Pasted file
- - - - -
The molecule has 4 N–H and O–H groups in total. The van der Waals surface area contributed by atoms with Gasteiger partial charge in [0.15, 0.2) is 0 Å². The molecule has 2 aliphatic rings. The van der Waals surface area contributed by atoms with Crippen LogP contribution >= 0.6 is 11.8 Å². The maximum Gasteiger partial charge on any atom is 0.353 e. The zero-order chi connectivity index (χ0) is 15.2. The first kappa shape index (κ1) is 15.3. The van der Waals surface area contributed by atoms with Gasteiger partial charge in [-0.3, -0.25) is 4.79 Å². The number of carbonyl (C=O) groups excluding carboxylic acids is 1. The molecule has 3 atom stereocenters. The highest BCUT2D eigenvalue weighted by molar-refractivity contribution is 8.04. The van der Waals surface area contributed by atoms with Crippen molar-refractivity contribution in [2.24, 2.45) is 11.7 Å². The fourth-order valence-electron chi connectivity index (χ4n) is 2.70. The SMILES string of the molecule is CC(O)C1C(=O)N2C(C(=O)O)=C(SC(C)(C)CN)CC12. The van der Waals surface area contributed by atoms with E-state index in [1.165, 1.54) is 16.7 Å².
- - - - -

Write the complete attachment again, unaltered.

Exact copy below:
The molecule has 4 N–H and O–H groups in total. The van der Waals surface area contributed by atoms with Gasteiger partial charge in [0.15, 0.2) is 0 Å². The molecule has 2 aliphatic rings. The van der Waals surface area contributed by atoms with Crippen LogP contribution >= 0.6 is 11.8 Å². The maximum Gasteiger partial charge on any atom is 0.353 e. The zero-order chi connectivity index (χ0) is 15.2. The first kappa shape index (κ1) is 15.3. The van der Waals surface area contributed by atoms with Gasteiger partial charge in [-0.3, -0.25) is 4.79 Å². The number of carbonyl (C=O) groups excluding carboxylic acids is 1. The molecule has 3 atom stereocenters. The highest BCUT2D eigenvalue weighted by molar-refractivity contribution is 8.04. The van der Waals surface area contributed by atoms with Crippen molar-refractivity contribution in [2.24, 2.45) is 11.7 Å². The fourth-order valence-electron chi connectivity index (χ4n) is 2.70. The SMILES string of the molecule is CC(O)C1C(=O)N2C(C(=O)O)=C(SC(C)(C)CN)CC12. The van der Waals surface area contributed by atoms with E-state index in [1.165, 1.54) is 16.7 Å².